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'Nutrient trading' for watersheds proposed in House bill

By Emily Walkenhorst

This article was published February 9, 2015 at 2:31 a.m.

A bill in the Arkansas House of Representatives would enable organizations to trade nutrients they discharge into a watershed with another organization in exchange for money or some other service.

Springdale Water Utilities Director Heath Ward, a supporter of the bill, said a wastewater utility that's having trouble meeting compliance standards, for instance, could send excess nutrients to another portion of a watershed that's well under permit limits.

Or the entity struggling to meet compliance standards could spend money on another, cheaper method of reducing pollution instead of updating its facilities or equipment, proponents said.

Such moves would be legal under House Bill 1067, as long as the organization stays below its maximum level of nutrients allowed under its permit. The bill has been sponsored by Rep. Charlie Collins, R-Fayetteville, and co-sponsored Rep. Andy Davis, R-Little Rock.

Skeptics of the bill have questioned how the trades would be tracked and measured to ensure compliance.

Ward, who is chairman of the Arkansas Wastewater Managers Association -- which has been drafting the bill since July -- said trades would be done with the supervision of the Arkansas Department of Environmental Quality's appellate body, the Pollution Control and Ecology Commission.

How any arrangements would be made and measured would be up to the agreeing parties, Ward said.

"Shutting down or curtailing wastewater alone is not going to fix a problem if nutrients are an issue," Ward said. "What if we could pool our resources and we found other projects in the watershed that would essentially help clean up the watershed more effectively and at less of a cost?"

He added, "When you have a bunch of people finger-pointing, they spend a bunch of money and end up going to court."

Nutrient-trading programs already exist in some states to address specific bodies of water that have had pollution issues, including in Ohio, Indiana and Kentucky -- with a focus on the Ohio River Basin -- and Pennsylvania, Maryland and Virginia, with a focus on addressing the Chesapeake Bay Watershed.

North Carolina has established the Neuse River Compliance Association, which is a nutrient-trading group designed to meet standards on nitrogen. The Neuse River has been noted for its pollution by environmentalists opposed to hog-farm waste-disposal methods in the eastern portion of the state that they say have contributed to the problem.

Ward said no other state in Arkansas' region of the Environmental Protection Agency, which includes Louisiana, Texas, Oklahoma and New Mexico, has a nutrient-trading program.

He said that nutrient trading would be done without the same crisis situation or pressure to comply that's existed in other states, although he acknowledges a rocky history between Northwest Arkansas and Oklahoma in regard to the Illinois River Watershed.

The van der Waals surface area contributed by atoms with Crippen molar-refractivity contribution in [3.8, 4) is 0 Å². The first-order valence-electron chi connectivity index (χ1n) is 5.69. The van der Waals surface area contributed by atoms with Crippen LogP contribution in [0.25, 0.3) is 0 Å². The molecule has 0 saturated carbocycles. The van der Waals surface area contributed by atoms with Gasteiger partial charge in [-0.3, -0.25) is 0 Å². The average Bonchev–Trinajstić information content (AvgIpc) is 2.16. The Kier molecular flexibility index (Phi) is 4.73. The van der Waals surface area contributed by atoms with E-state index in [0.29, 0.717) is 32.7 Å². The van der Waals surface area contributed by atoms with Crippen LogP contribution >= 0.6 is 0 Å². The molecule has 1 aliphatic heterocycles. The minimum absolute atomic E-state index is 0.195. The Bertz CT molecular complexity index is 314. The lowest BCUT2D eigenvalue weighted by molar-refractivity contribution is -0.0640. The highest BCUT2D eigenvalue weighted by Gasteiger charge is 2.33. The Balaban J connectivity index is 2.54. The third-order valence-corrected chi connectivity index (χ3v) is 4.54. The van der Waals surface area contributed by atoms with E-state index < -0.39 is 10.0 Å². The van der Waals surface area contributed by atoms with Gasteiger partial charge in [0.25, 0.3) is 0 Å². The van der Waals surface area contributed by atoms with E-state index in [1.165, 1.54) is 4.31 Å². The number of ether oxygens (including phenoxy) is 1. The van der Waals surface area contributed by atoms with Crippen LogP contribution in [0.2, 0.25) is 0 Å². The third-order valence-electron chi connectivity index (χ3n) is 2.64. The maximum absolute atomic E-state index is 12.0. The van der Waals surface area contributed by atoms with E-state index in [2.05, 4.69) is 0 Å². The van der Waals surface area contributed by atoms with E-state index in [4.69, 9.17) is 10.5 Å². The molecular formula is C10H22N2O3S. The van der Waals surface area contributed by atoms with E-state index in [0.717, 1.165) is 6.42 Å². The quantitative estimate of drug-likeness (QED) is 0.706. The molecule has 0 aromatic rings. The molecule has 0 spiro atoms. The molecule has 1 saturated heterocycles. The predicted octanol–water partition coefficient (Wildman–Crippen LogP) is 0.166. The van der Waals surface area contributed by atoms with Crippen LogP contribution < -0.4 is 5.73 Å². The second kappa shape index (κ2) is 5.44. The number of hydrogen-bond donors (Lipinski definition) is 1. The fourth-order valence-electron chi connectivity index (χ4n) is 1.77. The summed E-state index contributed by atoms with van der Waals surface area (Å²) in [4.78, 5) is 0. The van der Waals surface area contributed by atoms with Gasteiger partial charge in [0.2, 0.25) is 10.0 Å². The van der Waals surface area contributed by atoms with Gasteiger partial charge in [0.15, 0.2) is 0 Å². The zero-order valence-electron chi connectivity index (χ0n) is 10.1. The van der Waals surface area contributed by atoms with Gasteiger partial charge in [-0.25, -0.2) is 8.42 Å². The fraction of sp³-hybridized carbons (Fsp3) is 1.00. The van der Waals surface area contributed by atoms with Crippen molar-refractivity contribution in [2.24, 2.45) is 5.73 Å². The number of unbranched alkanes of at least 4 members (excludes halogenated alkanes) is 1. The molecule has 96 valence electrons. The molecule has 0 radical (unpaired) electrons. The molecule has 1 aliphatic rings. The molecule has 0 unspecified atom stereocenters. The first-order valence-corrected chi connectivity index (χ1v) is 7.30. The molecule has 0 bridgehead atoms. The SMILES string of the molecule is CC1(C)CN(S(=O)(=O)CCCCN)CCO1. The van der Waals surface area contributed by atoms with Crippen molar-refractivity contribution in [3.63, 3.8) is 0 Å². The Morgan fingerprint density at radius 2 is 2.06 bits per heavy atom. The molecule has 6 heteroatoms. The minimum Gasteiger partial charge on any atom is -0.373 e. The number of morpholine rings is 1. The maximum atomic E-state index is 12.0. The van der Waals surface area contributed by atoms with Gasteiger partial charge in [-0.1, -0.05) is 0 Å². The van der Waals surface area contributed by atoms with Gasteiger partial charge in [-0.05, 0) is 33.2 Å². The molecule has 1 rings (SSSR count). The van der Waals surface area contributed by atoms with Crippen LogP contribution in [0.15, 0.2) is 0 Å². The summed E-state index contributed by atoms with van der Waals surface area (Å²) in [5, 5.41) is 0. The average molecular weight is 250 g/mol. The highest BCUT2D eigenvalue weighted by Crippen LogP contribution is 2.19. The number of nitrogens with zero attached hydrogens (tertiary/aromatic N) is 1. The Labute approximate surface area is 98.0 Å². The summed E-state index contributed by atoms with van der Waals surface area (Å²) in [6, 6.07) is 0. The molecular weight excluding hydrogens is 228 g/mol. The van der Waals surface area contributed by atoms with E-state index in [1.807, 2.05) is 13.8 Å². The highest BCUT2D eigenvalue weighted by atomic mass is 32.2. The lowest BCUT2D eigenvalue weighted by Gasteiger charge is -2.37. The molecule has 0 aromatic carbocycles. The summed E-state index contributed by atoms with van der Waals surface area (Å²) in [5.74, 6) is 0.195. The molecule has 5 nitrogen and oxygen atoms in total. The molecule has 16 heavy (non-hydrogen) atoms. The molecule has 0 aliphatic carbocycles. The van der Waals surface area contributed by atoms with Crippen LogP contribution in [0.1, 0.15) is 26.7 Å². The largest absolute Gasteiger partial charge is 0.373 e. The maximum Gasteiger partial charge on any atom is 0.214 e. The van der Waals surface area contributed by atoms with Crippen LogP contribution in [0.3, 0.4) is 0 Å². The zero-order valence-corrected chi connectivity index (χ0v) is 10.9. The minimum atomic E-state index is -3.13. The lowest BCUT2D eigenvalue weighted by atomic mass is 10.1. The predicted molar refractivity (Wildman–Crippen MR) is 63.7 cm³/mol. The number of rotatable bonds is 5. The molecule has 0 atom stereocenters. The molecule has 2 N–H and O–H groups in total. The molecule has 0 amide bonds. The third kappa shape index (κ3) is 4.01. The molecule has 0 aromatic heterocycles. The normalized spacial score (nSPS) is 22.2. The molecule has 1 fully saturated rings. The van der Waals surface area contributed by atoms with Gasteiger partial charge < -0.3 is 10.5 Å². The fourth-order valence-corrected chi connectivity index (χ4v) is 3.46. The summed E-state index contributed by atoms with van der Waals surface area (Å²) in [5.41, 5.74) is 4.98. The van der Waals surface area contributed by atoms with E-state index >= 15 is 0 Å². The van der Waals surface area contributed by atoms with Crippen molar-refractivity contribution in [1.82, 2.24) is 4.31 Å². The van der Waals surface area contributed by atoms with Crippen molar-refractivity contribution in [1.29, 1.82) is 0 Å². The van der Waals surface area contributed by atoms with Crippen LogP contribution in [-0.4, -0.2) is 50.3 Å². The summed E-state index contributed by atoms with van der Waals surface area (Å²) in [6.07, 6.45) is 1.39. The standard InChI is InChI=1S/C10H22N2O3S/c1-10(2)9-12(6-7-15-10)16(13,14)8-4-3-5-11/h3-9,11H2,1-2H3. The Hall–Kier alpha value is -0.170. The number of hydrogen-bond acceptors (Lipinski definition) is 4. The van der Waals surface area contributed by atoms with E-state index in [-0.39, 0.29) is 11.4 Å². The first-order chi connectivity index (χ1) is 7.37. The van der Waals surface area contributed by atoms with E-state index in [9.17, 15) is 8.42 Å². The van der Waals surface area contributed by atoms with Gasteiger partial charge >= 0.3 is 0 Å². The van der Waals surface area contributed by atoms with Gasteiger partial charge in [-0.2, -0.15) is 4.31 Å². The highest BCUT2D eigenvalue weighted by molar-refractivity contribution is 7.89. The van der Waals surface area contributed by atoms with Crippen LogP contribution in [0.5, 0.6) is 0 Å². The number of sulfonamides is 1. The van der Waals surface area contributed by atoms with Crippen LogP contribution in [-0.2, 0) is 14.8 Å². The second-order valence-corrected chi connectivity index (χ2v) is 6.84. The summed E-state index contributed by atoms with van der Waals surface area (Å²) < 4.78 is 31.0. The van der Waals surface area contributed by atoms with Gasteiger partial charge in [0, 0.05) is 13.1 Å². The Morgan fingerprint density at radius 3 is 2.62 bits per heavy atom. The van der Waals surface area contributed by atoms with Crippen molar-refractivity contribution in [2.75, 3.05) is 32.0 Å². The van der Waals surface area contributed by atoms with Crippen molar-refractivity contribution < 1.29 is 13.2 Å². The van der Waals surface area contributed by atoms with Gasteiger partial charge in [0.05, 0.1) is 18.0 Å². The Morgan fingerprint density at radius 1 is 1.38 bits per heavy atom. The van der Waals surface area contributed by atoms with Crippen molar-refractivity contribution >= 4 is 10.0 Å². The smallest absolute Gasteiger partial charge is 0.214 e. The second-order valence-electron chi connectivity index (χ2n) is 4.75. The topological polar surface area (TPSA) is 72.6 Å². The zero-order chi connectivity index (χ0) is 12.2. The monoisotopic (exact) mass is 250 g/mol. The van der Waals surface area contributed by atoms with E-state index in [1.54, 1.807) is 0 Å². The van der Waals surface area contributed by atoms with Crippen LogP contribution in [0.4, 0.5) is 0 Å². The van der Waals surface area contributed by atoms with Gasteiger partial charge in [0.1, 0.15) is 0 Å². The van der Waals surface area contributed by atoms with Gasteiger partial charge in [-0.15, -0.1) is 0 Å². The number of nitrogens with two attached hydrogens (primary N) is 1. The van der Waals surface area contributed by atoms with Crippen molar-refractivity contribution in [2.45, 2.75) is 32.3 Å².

Beaver Watershed Alliance officials are already considering ways to use the bill, if passed, to get utilities or other entities to agree to restore stream banks, the degradation of which Executive Director John Pennington said is the biggest contributor to sediment and phosphorous pollution in Beaver Lake.

As the bill is now, Pennington said it was "innovative."

Collins said the bill would allow partnerships that should be mutually beneficial as an alternative to creating regulations and "rather than a hammer being the only thing we have and a nail being the only thing we pound."

"Maybe there's a win-win-win where there's less phosphorus in the watershed, where the regulated person is spending less money ... and the landowner is benefiting because of [lower pollution]," Collins said.

At the Pollution Control and Ecology Commission meeting in January, commission members questioned elements of nutrient trading, including how trades would be monitored and measured to ensure that they were in compliance with allowed levels.

"How in the world are you going to measure ... just look up at the sky and guess?" asked Joseph Bates, an appointee from the Arkansas Department of Health, where he is deputy state health officer and chief science officer.

Allan Gates, representing Springdale Water Utilities at the meeting, told Bates that measuring would be "do-able" and that a person would likely be delegated to do it.

Randy Young, executive director of the Arkansas Natural Resources Commission, asked if the "advisory panel" mentioned in the bill would limit the pollution commission's authority.

Ward said the advisory panel would help establish the trading program.

Collins said the panel would give recommendations to the Environmental Quality Department and that the department would have final say.

Ryan Benefield, interim director of the Environmental Quality Department, did not speak for or against the bill at the meeting and was not available for an interview Friday.

Collins said the bill could go to the House public health committee as early as Thursday.

Ward said the bill is an attempt to do something "new and different" to address an old issue between environmental groups and the utilities and businesses that they want to be cleaner.

"Everybody's under pressure to clean up their act," Ward said.

Metro on 02/09/2015

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